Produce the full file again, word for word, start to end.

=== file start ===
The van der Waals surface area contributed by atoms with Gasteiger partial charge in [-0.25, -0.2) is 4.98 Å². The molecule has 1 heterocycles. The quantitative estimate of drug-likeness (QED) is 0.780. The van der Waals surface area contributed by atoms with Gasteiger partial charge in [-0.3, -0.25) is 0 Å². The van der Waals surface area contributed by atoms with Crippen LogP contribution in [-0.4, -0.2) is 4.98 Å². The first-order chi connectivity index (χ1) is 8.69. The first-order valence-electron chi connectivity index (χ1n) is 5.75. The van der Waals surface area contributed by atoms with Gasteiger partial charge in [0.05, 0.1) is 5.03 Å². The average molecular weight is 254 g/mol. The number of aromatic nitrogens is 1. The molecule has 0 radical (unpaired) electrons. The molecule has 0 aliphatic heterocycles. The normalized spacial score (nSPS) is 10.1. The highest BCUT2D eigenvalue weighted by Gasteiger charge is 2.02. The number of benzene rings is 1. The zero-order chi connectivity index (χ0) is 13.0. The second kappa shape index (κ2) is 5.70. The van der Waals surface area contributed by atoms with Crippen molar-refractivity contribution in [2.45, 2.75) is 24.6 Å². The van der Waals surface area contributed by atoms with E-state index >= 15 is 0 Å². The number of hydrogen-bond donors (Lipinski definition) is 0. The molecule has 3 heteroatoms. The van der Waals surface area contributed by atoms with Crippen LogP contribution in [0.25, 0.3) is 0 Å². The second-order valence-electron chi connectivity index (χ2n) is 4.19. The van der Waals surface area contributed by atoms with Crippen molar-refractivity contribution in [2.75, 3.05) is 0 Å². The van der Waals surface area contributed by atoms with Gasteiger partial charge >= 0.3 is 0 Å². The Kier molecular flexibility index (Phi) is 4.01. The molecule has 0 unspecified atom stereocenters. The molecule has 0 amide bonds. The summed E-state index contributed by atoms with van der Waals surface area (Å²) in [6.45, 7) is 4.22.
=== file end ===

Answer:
The van der Waals surface area contributed by atoms with Gasteiger partial charge in [-0.25, -0.2) is 4.98 Å². The molecule has 1 heterocycles. The quantitative estimate of drug-likeness (QED) is 0.780. The van der Waals surface area contributed by atoms with Gasteiger partial charge in [-0.3, -0.25) is 0 Å². The van der Waals surface area contributed by atoms with Crippen LogP contribution in [-0.4, -0.2) is 4.98 Å². The first-order chi connectivity index (χ1) is 8.69. The first-order valence-electron chi connectivity index (χ1n) is 5.75. The van der Waals surface area contributed by atoms with Gasteiger partial charge in [0.05, 0.1) is 5.03 Å². The average molecular weight is 254 g/mol. The number of aromatic nitrogens is 1. The molecule has 0 radical (unpaired) electrons. The molecule has 0 aliphatic heterocycles. The normalized spacial score (nSPS) is 10.1. The highest BCUT2D eigenvalue weighted by Gasteiger charge is 2.02. The number of benzene rings is 1. The zero-order chi connectivity index (χ0) is 13.0. The second kappa shape index (κ2) is 5.70. The van der Waals surface area contributed by atoms with Crippen molar-refractivity contribution in [2.45, 2.75) is 24.6 Å². The van der Waals surface area contributed by atoms with E-state index >= 15 is 0 Å². The number of hydrogen-bond donors (Lipinski definition) is 0. The molecule has 3 heteroatoms. The van der Waals surface area contributed by atoms with Crippen LogP contribution in [0.25, 0.3) is 0 Å². The second-order valence-electron chi connectivity index (χ2n) is 4.19. The van der Waals surface area contributed by atoms with Crippen molar-refractivity contribution in [2.75, 3.05) is 0 Å². The van der Waals surface area contributed by atoms with Gasteiger partial charge >= 0.3 is 0 Å². The Kier molecular flexibility index (Phi) is 4.01. The molecule has 0 unspecified atom stereocenters. The molecule has 0 amide bonds. The summed E-state index contributed by atoms with van der Waals surface area (Å²) in [6.45, 7) is 4.22.